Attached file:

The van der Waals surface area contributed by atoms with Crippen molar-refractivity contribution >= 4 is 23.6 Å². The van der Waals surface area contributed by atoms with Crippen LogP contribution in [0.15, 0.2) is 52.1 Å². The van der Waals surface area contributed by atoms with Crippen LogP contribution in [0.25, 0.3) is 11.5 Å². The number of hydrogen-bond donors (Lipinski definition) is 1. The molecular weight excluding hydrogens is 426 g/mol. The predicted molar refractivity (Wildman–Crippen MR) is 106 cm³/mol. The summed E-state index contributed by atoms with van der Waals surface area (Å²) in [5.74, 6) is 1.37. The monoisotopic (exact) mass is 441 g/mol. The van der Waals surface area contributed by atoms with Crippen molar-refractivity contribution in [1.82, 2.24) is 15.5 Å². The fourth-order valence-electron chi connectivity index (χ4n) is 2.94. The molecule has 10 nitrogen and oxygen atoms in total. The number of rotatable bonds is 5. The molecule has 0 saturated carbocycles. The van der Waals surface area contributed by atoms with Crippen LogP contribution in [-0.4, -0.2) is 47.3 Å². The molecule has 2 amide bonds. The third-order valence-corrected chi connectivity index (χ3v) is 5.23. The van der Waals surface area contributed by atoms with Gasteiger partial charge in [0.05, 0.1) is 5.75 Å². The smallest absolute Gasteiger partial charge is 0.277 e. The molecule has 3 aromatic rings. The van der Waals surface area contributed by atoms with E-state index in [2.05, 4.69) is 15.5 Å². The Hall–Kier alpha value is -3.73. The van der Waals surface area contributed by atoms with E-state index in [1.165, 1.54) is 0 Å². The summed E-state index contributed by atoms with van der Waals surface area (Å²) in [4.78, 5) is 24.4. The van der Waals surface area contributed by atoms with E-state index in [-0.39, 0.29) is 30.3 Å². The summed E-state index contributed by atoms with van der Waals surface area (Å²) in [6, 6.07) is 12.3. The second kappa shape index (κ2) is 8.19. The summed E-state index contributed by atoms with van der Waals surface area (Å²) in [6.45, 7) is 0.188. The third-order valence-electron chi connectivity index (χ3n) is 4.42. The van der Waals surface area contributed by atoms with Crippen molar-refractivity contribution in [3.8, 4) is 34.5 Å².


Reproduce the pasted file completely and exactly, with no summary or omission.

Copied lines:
The van der Waals surface area contributed by atoms with Crippen molar-refractivity contribution >= 4 is 23.6 Å². The van der Waals surface area contributed by atoms with Crippen LogP contribution in [0.15, 0.2) is 52.1 Å². The van der Waals surface area contributed by atoms with Crippen LogP contribution in [0.25, 0.3) is 11.5 Å². The number of hydrogen-bond donors (Lipinski definition) is 1. The molecular weight excluding hydrogens is 426 g/mol. The predicted molar refractivity (Wildman–Crippen MR) is 106 cm³/mol. The summed E-state index contributed by atoms with van der Waals surface area (Å²) in [5.74, 6) is 1.37. The monoisotopic (exact) mass is 441 g/mol. The van der Waals surface area contributed by atoms with Crippen molar-refractivity contribution in [1.82, 2.24) is 15.5 Å². The fourth-order valence-electron chi connectivity index (χ4n) is 2.94. The molecule has 10 nitrogen and oxygen atoms in total. The number of rotatable bonds is 5. The molecule has 0 saturated carbocycles. The van der Waals surface area contributed by atoms with Crippen LogP contribution in [-0.4, -0.2) is 47.3 Å². The molecule has 2 amide bonds. The third-order valence-corrected chi connectivity index (χ3v) is 5.23. The van der Waals surface area contributed by atoms with Gasteiger partial charge in [0.05, 0.1) is 5.75 Å². The smallest absolute Gasteiger partial charge is 0.277 e. The molecule has 3 aromatic rings. The van der Waals surface area contributed by atoms with E-state index in [2.05, 4.69) is 15.5 Å². The Hall–Kier alpha value is -3.73. The van der Waals surface area contributed by atoms with E-state index in [1.165, 1.54) is 0 Å². The summed E-state index contributed by atoms with van der Waals surface area (Å²) in [4.78, 5) is 24.4. The van der Waals surface area contributed by atoms with E-state index in [-0.39, 0.29) is 30.3 Å². The summed E-state index contributed by atoms with van der Waals surface area (Å²) in [6, 6.07) is 12.3. The second kappa shape index (κ2) is 8.19. The summed E-state index contributed by atoms with van der Waals surface area (Å²) in [6.45, 7) is 0.188. The third-order valence-electron chi connectivity index (χ3n) is 4.42. The van der Waals surface area contributed by atoms with Crippen molar-refractivity contribution in [3.8, 4) is 34.5 Å².